Cartilage Restoration

Cartilage Restoration

Medical advances have revolutionized the options now available to patients with joint cartilage damage.  Dr. Geoffrey Van Thiel’s advanced training in cartilage restoration allows him to surgically repair, regenerate, or replace cartilage that can:

  • Relieve pain
  • Delay the onset of arthritis
  • Return patients to an active lifestyle
  • Slow the progression of cartilage damage
  • Delay the need for joint replacement

The knee, hip and shoulder joints are separated by a covering of smooth white tissue called cartilage.  This covering is what allows the bones to glide easily over each other, makes it easier to move, and prolongs the longevity of the joint.  When cartilage is damaged by normal wear and tear or injury, function is compromised by pain with movement.

Cartilage restoration focuses on relieving this pain through several minimally-invasive and arthroscopic techniques:

Arthroscopic Surgery – Pieces of torn and damaged cartilage and tissue are removed or repaired in a procedure called “debridement.”

Microfracture – Small puncture holes are drilled in the bone surface where cartilage has been lost to trigger the body’s formation of a new cartilage covering.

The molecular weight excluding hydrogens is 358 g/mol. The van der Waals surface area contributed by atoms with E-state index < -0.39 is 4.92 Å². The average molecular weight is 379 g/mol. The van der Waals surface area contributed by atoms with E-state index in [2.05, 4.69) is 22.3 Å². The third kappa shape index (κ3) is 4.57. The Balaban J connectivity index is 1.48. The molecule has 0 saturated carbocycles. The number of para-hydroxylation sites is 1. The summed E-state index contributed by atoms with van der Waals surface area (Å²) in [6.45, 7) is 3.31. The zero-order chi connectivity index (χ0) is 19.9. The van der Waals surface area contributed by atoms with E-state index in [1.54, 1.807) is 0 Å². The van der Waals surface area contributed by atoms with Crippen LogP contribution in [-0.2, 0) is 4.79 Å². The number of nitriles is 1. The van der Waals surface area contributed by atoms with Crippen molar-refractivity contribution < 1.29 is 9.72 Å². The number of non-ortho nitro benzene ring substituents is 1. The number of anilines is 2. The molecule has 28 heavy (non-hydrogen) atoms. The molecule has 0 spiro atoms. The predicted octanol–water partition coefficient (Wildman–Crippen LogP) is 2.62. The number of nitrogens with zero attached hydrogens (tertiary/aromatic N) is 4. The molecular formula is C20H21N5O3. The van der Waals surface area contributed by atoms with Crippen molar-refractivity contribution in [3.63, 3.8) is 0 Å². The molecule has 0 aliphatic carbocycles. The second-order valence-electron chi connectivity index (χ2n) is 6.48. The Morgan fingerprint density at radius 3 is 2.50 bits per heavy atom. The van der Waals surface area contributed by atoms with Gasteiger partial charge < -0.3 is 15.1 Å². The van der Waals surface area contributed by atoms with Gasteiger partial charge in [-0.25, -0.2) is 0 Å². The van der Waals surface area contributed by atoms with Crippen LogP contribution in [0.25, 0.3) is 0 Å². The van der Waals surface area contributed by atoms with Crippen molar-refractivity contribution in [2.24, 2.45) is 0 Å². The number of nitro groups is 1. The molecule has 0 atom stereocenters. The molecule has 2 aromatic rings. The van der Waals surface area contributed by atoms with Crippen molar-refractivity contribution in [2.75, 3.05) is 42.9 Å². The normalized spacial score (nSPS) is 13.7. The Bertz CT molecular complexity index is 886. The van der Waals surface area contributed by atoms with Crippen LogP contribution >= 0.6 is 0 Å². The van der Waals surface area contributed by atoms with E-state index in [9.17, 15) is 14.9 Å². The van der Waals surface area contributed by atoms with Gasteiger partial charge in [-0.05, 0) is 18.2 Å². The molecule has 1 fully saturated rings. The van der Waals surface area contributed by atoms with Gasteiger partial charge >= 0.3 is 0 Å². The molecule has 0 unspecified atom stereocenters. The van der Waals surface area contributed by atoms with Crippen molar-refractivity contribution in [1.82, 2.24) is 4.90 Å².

Osteochrondial Transfer -Used to repair smaller areas of cartilage defect.  Portions of healthy cartilage are removed from a non-weight bearing area of the patient’s own body and transplanted to the damaged area of the joint.

Autologous Chondrocyte Implantation (ACI) – An innovative technique that creates new cartilage in injured areas by utilizing healthy cartilage cells harvested from the patient’s joint in a primary arthroscopic procedure.  These healthy cartilage cells are then grown in a laboratory setting for 4-6 weeks and result in additional new cartilage that can then be used to repair damaged areas in a secondary procedure with a minimally invasive surgical technique.

Meniscal and Osteochondrial Allografts – For larger areas of meniscal or articular cartilage loss, donated cartilage or menisci can be implanted to re-establish the joint surface and help return patients to an active lifestyle.